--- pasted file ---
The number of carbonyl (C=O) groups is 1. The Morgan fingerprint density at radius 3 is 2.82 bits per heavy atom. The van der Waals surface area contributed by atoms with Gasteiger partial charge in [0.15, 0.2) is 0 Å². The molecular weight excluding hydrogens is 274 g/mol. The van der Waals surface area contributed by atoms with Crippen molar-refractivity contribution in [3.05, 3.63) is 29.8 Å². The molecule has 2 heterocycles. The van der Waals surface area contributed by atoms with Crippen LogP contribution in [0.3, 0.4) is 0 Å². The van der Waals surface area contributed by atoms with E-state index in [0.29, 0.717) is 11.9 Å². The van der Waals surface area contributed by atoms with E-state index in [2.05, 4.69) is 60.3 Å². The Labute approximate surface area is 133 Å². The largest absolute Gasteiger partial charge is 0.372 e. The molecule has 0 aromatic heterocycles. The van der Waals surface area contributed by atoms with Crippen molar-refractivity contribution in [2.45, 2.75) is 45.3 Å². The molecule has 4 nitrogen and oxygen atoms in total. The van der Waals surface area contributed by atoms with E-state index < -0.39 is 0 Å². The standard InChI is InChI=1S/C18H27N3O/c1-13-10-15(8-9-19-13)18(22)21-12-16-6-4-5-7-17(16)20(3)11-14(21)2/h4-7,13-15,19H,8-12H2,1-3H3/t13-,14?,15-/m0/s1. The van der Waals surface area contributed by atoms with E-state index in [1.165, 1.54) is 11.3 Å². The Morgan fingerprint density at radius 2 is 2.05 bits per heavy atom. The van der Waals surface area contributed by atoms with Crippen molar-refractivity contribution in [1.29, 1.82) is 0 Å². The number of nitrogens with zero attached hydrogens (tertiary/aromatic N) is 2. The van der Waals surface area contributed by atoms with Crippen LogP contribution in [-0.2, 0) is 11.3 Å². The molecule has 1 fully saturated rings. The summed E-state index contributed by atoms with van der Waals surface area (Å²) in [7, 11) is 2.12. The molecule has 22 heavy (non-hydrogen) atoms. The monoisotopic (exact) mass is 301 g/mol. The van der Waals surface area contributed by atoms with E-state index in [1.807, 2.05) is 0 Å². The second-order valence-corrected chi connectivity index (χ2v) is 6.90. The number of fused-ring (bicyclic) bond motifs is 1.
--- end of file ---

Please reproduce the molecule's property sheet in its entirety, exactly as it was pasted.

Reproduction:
The number of carbonyl (C=O) groups is 1. The Morgan fingerprint density at radius 3 is 2.82 bits per heavy atom. The van der Waals surface area contributed by atoms with Gasteiger partial charge in [0.15, 0.2) is 0 Å². The molecular weight excluding hydrogens is 274 g/mol. The van der Waals surface area contributed by atoms with Crippen molar-refractivity contribution in [3.05, 3.63) is 29.8 Å². The molecule has 2 heterocycles. The van der Waals surface area contributed by atoms with Crippen LogP contribution in [0.3, 0.4) is 0 Å². The van der Waals surface area contributed by atoms with E-state index in [0.29, 0.717) is 11.9 Å². The van der Waals surface area contributed by atoms with E-state index in [2.05, 4.69) is 60.3 Å². The Labute approximate surface area is 133 Å². The largest absolute Gasteiger partial charge is 0.372 e. The molecule has 0 aromatic heterocycles. The van der Waals surface area contributed by atoms with Crippen molar-refractivity contribution in [2.45, 2.75) is 45.3 Å². The molecule has 4 nitrogen and oxygen atoms in total. The van der Waals surface area contributed by atoms with E-state index < -0.39 is 0 Å². The standard InChI is InChI=1S/C18H27N3O/c1-13-10-15(8-9-19-13)18(22)21-12-16-6-4-5-7-17(16)20(3)11-14(21)2/h4-7,13-15,19H,8-12H2,1-3H3/t13-,14?,15-/m0/s1. The van der Waals surface area contributed by atoms with E-state index in [1.165, 1.54) is 11.3 Å². The Morgan fingerprint density at radius 2 is 2.05 bits per heavy atom. The van der Waals surface area contributed by atoms with Crippen molar-refractivity contribution in [1.29, 1.82) is 0 Å². The number of nitrogens with zero attached hydrogens (tertiary/aromatic N) is 2. The van der Waals surface area contributed by atoms with Crippen LogP contribution in [-0.2, 0) is 11.3 Å². The molecule has 1 fully saturated rings. The summed E-state index contributed by atoms with van der Waals surface area (Å²) in [7, 11) is 2.12. The molecule has 22 heavy (non-hydrogen) atoms. The monoisotopic (exact) mass is 301 g/mol. The van der Waals surface area contributed by atoms with E-state index in [1.807, 2.05) is 0 Å². The second-order valence-corrected chi connectivity index (χ2v) is 6.90. The number of fused-ring (bicyclic) bond motifs is 1.